1988 Winter Olympics medal table

From Wikipedia, the free encyclopedia
Jump to: navigation, search

The 1988 Winter Olympics, officially known as the XV Olympic Winter Games, was a winter multi-sport event held in Calgary, Canada, from 13 to 28 February 1988. A total of 1,423 athletes representing 57 National Olympic Committees (NOCs) (+8 from 1984 Olympics) participated in 46 events (+7 from 1984) from 10 different sports and disciplines (unchanged from 1984).[1] Five new events were contested at these Games—men's and women's Super G in alpine skiing, team events in Nordic combined and ski jumping, and women's 5000 metres in speed skating[1]—and two events returned to the program—men's and women's combined in alpine skiing.[2]

As in the 1984 Winter Olympics, 17 NOCs won at least one medal and 11 of them secured at least one gold medal. The Soviet Union returned to the top of the gold medal count with 11, relegating East Germany—which took first place four years earlier—to second place with nine. The Soviet Union also collected the most overall medals (29), including the most bronzes (9). In a repeat of the 1976 Summer Olympics in Montreal and mimicking Yugoslavia at the 1984 Winter Games, Canada, as host nation, did not win any gold medal, totalling two silver and three bronze medals. Canadian hopes for a gold rested on the shoulders of figure skater Brian Orser, the reigning World champion and silver medalist at the Sarajevo Games.[3] A tight contest with Brian Boitano of the United States ended with the American taking the Olympic title.[4] Athletes from Norway failed to win any event in Calgary, making this the first and so far only time that the country ended the Winter Olympics without a single gold medal.[5] Italy's two gold medals were won by the same athlete: Alberto Tomba, a first-time Olympian who was crowned Olympic champion in the alpine skiing's slalom and giant slalom events.[6] Ski jumper Matti Nykänen of Finland contributed to three of his nation's four gold medals by winning both individual events (first time by an Olympic ski jumper) and helping his team to win the collective title.[7] The performance of the Swiss athletes ensured their nation's best result at the Winter Games, securing a record number of 15 medals, including a then-record of five gold medals that took 18 years to be improved.[8]

Five NOCs participated for the first time in the Winter Olympics—Fiji, Guam, Guatemala, Jamaica, and Netherlands Antilles[9]—but none of them won a medal. Jamaica's lone entry, the Jamaican bobsled team, inspired the making of the 1993 movie Cool Runnings.[10]

Medal table[edit]

Italian alpine skier Alberto Tomba won his country's two gold medals in his first Olympic participation.

The medal table is based on information provided by the International Olympic Committee (IOC) and is consistent with IOC convention in its published medal tables. By default, the table is ordered by the number of gold medals the athletes from a nation have won, where nation is an entity represented by a National Olympic Committee (NOC). The number of silver medals is taken into consideration next and then the number of bronze medals. If nations are still tied, equal ranking is given and they are listed alphabetically.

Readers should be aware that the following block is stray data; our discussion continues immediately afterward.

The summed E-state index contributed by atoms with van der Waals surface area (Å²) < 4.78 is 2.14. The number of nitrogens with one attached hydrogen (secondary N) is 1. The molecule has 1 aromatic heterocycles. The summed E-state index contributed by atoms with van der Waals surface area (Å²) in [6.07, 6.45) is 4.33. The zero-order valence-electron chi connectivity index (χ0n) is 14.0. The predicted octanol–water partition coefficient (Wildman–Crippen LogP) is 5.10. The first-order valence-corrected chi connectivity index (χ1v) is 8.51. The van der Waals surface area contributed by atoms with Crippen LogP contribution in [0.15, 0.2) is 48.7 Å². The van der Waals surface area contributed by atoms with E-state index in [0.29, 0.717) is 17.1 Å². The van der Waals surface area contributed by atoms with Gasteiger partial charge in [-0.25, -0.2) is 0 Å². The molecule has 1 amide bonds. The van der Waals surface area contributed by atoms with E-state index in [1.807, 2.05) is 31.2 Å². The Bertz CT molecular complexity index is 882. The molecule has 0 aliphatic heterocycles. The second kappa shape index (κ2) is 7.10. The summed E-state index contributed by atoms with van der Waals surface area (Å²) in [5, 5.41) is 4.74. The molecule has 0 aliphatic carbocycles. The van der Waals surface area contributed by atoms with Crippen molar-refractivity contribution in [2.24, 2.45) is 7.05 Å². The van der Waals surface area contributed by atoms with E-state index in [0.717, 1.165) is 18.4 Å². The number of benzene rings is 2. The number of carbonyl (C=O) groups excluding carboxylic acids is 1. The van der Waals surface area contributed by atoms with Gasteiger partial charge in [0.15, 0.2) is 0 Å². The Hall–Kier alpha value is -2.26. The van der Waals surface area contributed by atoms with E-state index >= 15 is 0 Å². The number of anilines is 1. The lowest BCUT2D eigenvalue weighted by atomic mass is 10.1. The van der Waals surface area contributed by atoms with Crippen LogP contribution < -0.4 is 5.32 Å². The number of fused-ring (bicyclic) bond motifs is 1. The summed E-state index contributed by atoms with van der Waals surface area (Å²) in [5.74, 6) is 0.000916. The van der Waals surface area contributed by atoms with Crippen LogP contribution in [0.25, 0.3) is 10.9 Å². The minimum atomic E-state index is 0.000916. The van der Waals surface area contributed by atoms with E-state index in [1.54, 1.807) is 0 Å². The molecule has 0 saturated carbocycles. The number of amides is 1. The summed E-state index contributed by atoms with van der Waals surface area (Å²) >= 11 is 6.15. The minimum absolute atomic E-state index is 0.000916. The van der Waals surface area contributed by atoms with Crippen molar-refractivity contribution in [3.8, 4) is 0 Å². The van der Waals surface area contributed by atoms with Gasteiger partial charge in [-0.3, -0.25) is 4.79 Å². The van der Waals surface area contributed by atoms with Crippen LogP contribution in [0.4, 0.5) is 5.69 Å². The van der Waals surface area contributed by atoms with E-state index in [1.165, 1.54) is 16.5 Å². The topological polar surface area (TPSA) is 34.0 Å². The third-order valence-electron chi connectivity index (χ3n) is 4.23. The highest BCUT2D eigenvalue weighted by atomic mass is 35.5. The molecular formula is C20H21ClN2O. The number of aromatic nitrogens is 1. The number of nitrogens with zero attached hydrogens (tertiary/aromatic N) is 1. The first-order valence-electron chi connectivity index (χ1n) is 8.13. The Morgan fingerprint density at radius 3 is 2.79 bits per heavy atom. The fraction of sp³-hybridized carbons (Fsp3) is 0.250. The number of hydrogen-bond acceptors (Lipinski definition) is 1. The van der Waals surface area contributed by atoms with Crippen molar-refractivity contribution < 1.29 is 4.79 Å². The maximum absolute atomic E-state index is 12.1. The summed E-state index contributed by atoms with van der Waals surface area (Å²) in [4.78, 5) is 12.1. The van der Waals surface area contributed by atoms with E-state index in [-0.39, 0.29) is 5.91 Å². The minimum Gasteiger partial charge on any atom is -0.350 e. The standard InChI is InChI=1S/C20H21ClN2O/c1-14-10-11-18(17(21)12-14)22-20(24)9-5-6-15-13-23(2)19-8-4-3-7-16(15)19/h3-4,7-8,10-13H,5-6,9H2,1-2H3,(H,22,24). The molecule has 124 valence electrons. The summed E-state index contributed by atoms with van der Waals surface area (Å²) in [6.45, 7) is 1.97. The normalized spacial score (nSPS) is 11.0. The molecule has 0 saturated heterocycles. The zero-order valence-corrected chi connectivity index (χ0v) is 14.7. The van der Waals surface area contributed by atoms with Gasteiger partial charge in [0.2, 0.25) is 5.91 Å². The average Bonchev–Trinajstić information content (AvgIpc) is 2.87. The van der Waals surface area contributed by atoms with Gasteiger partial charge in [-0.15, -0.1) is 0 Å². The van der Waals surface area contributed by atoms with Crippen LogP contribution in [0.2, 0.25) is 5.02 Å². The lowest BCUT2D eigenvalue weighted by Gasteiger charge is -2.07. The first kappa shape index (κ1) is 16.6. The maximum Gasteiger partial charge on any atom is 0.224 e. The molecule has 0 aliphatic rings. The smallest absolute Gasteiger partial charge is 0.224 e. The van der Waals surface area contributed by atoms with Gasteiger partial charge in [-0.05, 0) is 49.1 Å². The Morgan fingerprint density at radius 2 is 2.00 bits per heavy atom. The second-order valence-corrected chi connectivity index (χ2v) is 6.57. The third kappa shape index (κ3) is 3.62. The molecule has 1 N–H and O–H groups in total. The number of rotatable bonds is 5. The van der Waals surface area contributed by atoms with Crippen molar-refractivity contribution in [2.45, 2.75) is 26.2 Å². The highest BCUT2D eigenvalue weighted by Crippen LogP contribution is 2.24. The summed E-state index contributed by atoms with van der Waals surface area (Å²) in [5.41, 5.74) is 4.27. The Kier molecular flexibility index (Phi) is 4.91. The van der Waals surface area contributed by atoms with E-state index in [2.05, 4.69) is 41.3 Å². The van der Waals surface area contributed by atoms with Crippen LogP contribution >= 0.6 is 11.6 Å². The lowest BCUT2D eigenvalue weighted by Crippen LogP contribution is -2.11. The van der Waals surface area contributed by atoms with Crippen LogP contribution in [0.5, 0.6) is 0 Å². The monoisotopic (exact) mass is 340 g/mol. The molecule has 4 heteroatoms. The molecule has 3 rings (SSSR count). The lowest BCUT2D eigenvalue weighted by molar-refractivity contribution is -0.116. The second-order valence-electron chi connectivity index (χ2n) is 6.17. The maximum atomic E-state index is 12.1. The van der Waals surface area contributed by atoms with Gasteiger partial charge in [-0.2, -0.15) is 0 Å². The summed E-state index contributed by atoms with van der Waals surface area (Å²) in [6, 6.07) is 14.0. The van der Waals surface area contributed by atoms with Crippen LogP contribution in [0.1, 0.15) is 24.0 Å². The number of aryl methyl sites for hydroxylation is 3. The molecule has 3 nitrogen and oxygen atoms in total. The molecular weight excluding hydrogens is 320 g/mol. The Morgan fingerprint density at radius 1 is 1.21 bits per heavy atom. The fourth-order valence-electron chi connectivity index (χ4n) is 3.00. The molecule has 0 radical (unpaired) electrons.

To sort this table by nation, total medal count, or any other column, click on the icon next to the column title.

   *   Host nation (Canada)

Rank NOC Gold Silver Bronze Total
1  Soviet Union (URS) 11 9 9 29
2  East Germany (GDR) 9 10 6 25
3  Switzerland (SUI) 5 5 5 15
4  Finland (FIN) 4 1 2 7
5  Sweden (SWE) 4 0 2 6
6  Austria (AUT) 3 5 2 10
7  Netherlands (NED) 3 2 2 7
8  West Germany (FRG) 2 4 2 8
9  United States (USA) 2 1 3 6
10  Italy (ITA) 2 1 2 5
11  France (FRA) 1 0 1 2
12  Norway (NOR) 0 3 2 5
13  Canada (CAN)* 0 2 3 5
14  Yugoslavia (YUG) 0 2 1 3
15  Czechoslovakia (TCH) 0 1 2 3
16  Japan (JPN) 0 0 1 1
 Liechtenstein (LIE) 0 0 1 1
Total (17 NOCs) 46 46 46 138

See also[edit]

References[edit]

General
Specific
  1. ^ a b "Calgary 1988 Winter Olympics". Olympic.org. International Olympic Committee. Archived from the original on 21 July 2010. Retrieved 22 July 2010. 
  2. ^ Kubatko, Justin. "Speed skating at the 1988 Calgary Winter Games". Olympics at Sports-Reference.com. Sports Reference LLC. Archived from the original on 3 August 2010. Retrieved 22 July 2010. 
  3. ^ Orr, Frank (14 February 1988). "Orser cheerfully carries country's hopes". Toronto Star (Star Media Group). p. G.4. 
  4. ^ Jill Smolowe; Ellie McGrath (29 February 1988). "Brian Boitano: This Soldier's No Toy". Time. Retrieved 23 July 2010. 
  5. ^ Toronto Globe & Mail (28 February 1988). "Despite Big '88 Losses, ABC Wants '92 Games". Chicago Tribune. p. 6. 
  6. ^ Alfano, Peter (28 February 1988). "88 Winter Olympics; Tomba Captures 2d Gold". The New York Times (New York: The New York Times Company). Retrieved 23 July 2010. 
  7. ^ "Matti Nykänen". Olympic.org. International Olympic Committee. Archived from the original on 26 August 2010. Retrieved 23 July 2010. 
  8. ^ Kubatko, Justin. "Switzerland". Olympics at Sports-Reference.com. Sports Reference LLC. Retrieved 23 July 2010. 
  9. ^ Janofsky, Michael (7 February 1988). "'88 Winter Olympics; Calgary Has It Down Cold". The New York Times (The New York Times Company). Retrieved 23 July 2010. 
  10. ^ Lamont, Tom (7 February 2010). "Frozen in Time: Jamaica's bobsled team, Calgary Winter Olympics, 13 Feb 1988". The Guardian (Guardian Media Group). Retrieved 23 July 2010.